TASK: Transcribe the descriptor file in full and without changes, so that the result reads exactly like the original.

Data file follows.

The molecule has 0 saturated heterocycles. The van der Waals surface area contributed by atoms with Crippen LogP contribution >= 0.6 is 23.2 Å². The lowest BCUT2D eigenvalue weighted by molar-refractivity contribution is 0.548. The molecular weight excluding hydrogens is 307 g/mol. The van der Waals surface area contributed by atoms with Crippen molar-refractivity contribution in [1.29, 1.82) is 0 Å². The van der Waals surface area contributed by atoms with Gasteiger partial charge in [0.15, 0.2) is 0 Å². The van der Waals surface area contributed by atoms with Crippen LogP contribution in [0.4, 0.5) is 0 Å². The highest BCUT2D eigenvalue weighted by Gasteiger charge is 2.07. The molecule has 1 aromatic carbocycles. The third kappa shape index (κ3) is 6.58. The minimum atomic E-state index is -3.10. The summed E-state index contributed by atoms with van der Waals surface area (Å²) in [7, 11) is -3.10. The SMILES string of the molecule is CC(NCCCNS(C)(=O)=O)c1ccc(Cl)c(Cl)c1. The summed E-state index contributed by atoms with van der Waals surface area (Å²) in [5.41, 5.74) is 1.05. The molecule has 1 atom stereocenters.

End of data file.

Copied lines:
The molecule has 0 saturated heterocycles. The van der Waals surface area contributed by atoms with Crippen LogP contribution >= 0.6 is 23.2 Å². The lowest BCUT2D eigenvalue weighted by molar-refractivity contribution is 0.548. The molecular weight excluding hydrogens is 307 g/mol. The van der Waals surface area contributed by atoms with Crippen molar-refractivity contribution in [1.29, 1.82) is 0 Å². The van der Waals surface area contributed by atoms with Gasteiger partial charge in [0.15, 0.2) is 0 Å². The van der Waals surface area contributed by atoms with Crippen LogP contribution in [0.4, 0.5) is 0 Å². The highest BCUT2D eigenvalue weighted by Gasteiger charge is 2.07. The molecule has 1 aromatic carbocycles. The third kappa shape index (κ3) is 6.58. The minimum atomic E-state index is -3.10. The summed E-state index contributed by atoms with van der Waals surface area (Å²) in [7, 11) is -3.10. The SMILES string of the molecule is CC(NCCCNS(C)(=O)=O)c1ccc(Cl)c(Cl)c1. The summed E-state index contributed by atoms with van der Waals surface area (Å²) in [5.41, 5.74) is 1.05. The molecule has 1 atom stereocenters.